Be prepared for soaring mortgage costs, warns OBR

Borrowers face biggest rise in interest rates since the financial crisis

Kate Hughes
Money Editor
Wednesday 03 November 2021 07:00
<p>The only way is up? An increase in rates is predicted </p>

The only way is up? An increase in rates is predicted

Buried deep in last week’s avalanche of Budget paperwork was a stark warning to the UK’s millions of homeowners with outstanding mortgages – be prepared for a big leap in mortgage costs.

Figures show the Office for Budget Responsibility – the public body responsible for ensuring independent economic forecasting and analysis of the public purse – expects the interest rate on UK mortgages to hit 14.8 per cent by the second quarter of 2023.

The Liberal Democrats have warned the rise is the biggest threat to homeowners since the 2008 financial crisis, and could see families struggling to make ends meet with rising inflation, council tax hikes and mortgage costs all hitting at the same time.

“This Conservative chancellor has created the perfect storm,” argues the leader of the Liberal Democrats, Ed Davey, adding that he believes this is now the worst time in a generation to be a homeowner.

“British homeowners face the toxic cocktail of interest rate rises, house prices surges and council tax hikes just around the corner.

“This ghastly forecast should send a shiver down the chancellor’s spine. The way he brushed off the cost of living crisis in the Budget was careless and completely out of touch with the country. If he can’t get a grip on this cost of living crisis, how on earth is he going to cope with a mortgage crisis?”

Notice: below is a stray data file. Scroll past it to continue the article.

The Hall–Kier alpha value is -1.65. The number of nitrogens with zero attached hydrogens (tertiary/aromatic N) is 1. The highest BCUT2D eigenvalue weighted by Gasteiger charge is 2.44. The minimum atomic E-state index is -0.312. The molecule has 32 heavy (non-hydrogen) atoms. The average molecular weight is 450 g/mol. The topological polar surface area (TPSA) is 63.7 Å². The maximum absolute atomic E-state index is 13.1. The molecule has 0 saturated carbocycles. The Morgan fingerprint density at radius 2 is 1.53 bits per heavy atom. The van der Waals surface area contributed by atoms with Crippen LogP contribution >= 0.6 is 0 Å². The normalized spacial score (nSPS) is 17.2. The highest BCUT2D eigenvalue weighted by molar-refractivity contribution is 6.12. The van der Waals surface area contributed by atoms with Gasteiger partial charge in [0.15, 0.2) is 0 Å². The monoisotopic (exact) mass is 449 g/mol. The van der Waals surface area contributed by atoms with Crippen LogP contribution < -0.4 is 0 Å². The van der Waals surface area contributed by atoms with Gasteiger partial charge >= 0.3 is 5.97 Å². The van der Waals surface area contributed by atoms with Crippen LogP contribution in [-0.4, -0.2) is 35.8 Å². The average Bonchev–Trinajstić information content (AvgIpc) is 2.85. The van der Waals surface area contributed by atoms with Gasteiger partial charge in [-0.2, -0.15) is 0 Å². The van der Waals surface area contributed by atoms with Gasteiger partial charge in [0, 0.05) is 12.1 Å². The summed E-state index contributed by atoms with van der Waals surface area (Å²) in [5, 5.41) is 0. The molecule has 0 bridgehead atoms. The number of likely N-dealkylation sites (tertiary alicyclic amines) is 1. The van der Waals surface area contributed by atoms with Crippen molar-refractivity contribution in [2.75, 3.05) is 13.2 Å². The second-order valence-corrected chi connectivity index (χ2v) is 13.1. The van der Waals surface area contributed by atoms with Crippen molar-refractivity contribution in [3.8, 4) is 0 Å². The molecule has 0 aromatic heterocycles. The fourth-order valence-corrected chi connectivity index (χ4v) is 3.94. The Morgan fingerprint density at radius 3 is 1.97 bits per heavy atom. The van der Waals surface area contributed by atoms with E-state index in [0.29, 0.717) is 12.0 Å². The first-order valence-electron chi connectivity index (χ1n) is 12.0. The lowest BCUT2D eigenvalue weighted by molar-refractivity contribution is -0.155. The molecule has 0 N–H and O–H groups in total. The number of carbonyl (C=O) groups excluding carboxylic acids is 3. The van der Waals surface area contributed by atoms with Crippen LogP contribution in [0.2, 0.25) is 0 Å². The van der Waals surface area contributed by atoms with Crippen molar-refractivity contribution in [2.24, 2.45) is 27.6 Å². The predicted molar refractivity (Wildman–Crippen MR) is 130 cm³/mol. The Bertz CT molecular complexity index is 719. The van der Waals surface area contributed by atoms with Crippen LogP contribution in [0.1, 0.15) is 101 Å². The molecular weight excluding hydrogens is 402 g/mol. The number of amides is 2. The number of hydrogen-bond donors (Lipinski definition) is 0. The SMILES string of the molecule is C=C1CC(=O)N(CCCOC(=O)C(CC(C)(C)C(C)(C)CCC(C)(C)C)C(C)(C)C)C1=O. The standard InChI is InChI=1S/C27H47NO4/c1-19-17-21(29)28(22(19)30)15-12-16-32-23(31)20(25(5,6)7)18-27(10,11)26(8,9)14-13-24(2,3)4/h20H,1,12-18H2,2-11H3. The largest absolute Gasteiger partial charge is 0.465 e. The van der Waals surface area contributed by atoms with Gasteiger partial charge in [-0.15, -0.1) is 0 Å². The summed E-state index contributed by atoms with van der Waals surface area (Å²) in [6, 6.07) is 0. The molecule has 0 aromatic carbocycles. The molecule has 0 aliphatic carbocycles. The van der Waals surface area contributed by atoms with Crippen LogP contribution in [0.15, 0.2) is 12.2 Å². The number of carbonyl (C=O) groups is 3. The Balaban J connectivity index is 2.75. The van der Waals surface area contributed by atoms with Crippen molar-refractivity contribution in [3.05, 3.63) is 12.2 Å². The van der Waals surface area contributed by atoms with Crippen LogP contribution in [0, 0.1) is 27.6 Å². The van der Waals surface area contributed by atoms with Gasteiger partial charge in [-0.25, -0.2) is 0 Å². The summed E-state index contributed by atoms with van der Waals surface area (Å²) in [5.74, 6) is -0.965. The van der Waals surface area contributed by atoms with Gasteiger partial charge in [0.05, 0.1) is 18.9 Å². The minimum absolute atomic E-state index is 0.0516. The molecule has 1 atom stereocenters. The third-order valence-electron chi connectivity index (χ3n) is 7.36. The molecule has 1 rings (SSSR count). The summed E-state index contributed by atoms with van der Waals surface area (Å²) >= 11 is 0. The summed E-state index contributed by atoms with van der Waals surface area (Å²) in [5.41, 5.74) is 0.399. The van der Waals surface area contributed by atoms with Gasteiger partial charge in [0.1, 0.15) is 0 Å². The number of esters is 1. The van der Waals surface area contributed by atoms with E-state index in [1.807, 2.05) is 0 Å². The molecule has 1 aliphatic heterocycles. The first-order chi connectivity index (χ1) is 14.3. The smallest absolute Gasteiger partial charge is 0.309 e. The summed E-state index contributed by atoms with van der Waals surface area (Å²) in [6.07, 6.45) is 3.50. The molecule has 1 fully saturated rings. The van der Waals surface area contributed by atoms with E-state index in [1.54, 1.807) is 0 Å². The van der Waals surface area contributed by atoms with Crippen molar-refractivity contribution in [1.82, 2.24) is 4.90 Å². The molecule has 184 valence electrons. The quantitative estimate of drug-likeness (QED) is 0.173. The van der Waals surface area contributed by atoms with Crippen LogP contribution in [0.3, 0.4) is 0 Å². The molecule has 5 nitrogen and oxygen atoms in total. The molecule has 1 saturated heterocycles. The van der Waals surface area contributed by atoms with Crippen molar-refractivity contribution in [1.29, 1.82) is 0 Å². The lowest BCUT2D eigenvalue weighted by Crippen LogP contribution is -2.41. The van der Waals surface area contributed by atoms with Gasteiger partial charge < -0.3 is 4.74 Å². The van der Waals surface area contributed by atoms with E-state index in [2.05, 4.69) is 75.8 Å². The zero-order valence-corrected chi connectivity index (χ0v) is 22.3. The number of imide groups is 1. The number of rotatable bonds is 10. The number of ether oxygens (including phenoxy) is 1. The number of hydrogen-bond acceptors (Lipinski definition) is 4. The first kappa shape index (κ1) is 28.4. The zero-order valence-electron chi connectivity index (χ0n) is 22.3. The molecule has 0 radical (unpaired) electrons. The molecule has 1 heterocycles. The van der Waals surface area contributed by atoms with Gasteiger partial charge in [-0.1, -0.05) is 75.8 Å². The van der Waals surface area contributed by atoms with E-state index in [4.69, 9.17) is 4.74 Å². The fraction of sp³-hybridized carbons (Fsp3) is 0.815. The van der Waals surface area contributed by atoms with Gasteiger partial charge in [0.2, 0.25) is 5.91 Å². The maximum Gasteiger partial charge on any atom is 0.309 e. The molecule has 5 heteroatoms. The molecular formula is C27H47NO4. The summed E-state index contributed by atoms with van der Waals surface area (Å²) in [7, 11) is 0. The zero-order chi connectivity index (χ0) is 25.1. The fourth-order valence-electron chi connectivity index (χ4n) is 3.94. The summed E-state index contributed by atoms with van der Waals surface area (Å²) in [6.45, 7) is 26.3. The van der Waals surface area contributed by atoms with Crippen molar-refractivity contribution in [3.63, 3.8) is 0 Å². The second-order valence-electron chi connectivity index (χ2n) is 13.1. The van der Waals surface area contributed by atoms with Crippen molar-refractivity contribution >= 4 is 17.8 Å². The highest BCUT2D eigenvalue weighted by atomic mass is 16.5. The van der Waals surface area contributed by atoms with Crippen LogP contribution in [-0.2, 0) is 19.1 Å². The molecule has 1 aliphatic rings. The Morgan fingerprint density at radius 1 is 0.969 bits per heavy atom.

The rise would mean someone with £250,000 of borrowing who agreed a fixed rate earlier this year – at especially low rates – and renewed two years later would see costs rise by £600 a year, while someone with borrowing of £450,000 would see costs hike by almost £1,100 a year.

Those currently on the average variable rate of 2.4 per cent with a £250,000 mortgage will need to find almost £700 more, while borrowers of £450,000 would need to find another £1,260.

“To put that into context, for a basic rate taxpayer that’s an additional £2,000 of earnings they’d need to have to pay a £1,260 increase in their mortgage bill, after tax,” says Laura Suter, head of personal finance at investment platform AJ Bell.

“Rising mortgage costs will come on the back of increasing interest rates from the Bank of England. The clock is ticking on the record low mortgage rates we’ve all become accustomed to, and first-time buyers are likely to feel any rise in mortgage interest rates the most,” she adds.

“Some have borrowed up to their affordability limit to get onto the property ladder, and so will find additional monthly costs harder to swallow. First-time buyers also typically have a higher loan-to-value, or lower deposit, meaning they have more borrowing on the average property and already have higher mortgage rates.”

Fixing at this stage makes sense for those who believe the OBR forecast will indeed play out in the coming two years. But it won’t pay to hang around as mortgage rates will start to edge up the closer any rate rise gets.

In a consistently increasing rates environment, the longer you fix, the longer you can lock in today’s low rates. However, homeowners need to be careful when thinking about any long-term fixes, Suter warns.

“While a long-term fix will give you certainty over what you’ll pay, and you won’t be caught out by any shock increases, the payoff is that you’ll pay a higher interest rate now than for a shorter-term fix – so you need to be fairly confident that rates will rise during that 10 years,” she says.

“But with mortgage rates so low at the moment, there’s never been a better time to get a longer-term fix.

“It’s not easy to get out of a mortgage and it usually comes with a hefty price tag attached, so you need to be pretty certain you’ll be staying put for the next 10 years. Most fixed-term mortgages have an early repayment charge, which you have to stump up if you want to end the deal early.”

Typically, this is a percentage of the amount you have outstanding on the loan, and generally it’s a higher fee the longer you fix for, even if a sliding scale applies. In other words, there could be a serious bill if you want to get out before the end of the term.

Davey’s solution is broader, though. “People who work hard and play by the rules deserve a fair deal,” he says. “Enough is enough, it is time to scrap the tax hikes, solve this cost of living crisis and defuse this ticking mortgage timebomb.”

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